Hutchinson Chris Orwoll calls himself "a child of the Apollo era."
Now, Orwoll, chief executive and president of the Kansas Cosmosphere and Space Center, will be a big part of the national and worldwide celebration of the 50th anniversary of space exploration.
The Cosmosphere in central Kansas will host a series of events and speakers through the rest of year, including men who walked on the moon, one of the original Mercury 7 astronauts, shuttle astronauts, the pad leader for four space flight programs and the curator of the National Air and Space museum.
"The series of events and speakers planned for this fall should rekindle the excitement of space travel and exploring the heavens, similar to what we saw back in October of 1957, when Sputnik launched and ignited" the space race, Orwoll said.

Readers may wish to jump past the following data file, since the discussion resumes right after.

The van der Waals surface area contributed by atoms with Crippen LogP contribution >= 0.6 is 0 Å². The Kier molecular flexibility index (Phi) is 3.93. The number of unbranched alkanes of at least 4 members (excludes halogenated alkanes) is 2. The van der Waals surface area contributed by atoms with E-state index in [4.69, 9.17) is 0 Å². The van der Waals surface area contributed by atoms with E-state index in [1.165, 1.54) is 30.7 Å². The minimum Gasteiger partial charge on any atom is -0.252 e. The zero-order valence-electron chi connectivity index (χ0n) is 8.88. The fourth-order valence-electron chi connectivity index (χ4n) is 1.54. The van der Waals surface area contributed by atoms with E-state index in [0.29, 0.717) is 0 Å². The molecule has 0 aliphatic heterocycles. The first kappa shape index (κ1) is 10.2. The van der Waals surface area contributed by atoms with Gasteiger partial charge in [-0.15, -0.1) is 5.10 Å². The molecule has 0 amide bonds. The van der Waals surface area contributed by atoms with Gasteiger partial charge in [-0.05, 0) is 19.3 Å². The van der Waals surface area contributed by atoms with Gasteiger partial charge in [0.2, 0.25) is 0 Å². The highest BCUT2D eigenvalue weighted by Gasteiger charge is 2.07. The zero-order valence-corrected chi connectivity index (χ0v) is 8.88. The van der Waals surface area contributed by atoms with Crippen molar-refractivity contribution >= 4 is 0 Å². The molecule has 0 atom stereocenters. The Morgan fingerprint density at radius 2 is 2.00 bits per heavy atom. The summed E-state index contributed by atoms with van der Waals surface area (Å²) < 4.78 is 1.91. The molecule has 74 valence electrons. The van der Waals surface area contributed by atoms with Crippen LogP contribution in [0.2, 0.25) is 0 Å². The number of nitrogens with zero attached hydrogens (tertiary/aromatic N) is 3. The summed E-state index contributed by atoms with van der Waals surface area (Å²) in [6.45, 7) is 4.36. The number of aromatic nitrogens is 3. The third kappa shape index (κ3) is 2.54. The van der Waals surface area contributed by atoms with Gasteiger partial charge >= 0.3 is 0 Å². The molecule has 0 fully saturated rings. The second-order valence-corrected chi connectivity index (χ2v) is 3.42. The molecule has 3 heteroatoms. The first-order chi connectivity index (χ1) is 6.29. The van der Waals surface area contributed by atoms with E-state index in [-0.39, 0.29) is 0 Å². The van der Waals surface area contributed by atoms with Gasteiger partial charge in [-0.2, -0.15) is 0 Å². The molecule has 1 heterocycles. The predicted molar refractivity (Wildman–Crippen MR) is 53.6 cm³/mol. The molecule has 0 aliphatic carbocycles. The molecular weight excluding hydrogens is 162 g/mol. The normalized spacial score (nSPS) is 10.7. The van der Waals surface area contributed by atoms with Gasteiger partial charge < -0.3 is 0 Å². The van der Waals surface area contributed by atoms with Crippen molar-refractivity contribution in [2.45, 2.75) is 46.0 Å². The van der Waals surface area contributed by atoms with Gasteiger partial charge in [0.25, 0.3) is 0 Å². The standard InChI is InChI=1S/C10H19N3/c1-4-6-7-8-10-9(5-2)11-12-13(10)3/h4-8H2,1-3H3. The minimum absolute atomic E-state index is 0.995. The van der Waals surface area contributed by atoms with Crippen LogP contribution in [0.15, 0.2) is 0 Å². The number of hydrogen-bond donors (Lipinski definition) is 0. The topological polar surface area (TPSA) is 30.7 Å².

Daniel Bateman, who heads the Cosmosphere camp programs, ranks the development of satellite coverage that enables global communication as the top benefit of space exploration. Other payoffs include the development of computers and a miniature technology that has flooded into the commercial world, along with "hundreds and hundreds more," he said.
"We've lived through an incredible time with the moon race," Bateman said. "We've learned how small we really are."
Some of the guests include Brian Duffy, retired NASA astronaut who flew four shuttle missions, and Tim Terry, a flight simulation supervisor responsible for training astronauts in the shuttle program, on Friday; Ed Mitchell, the sixth man to walk on the moon, on Saturday; Scott Carpenter, one of the original 7 Mercury astronauts, and Guenter Wendt, pad leader for Mercury, Gemini and Apollo programs, on Tuesday; and Martin Collins, curator of the Space History Division at the National Air and Space Museum, on Nov. 10.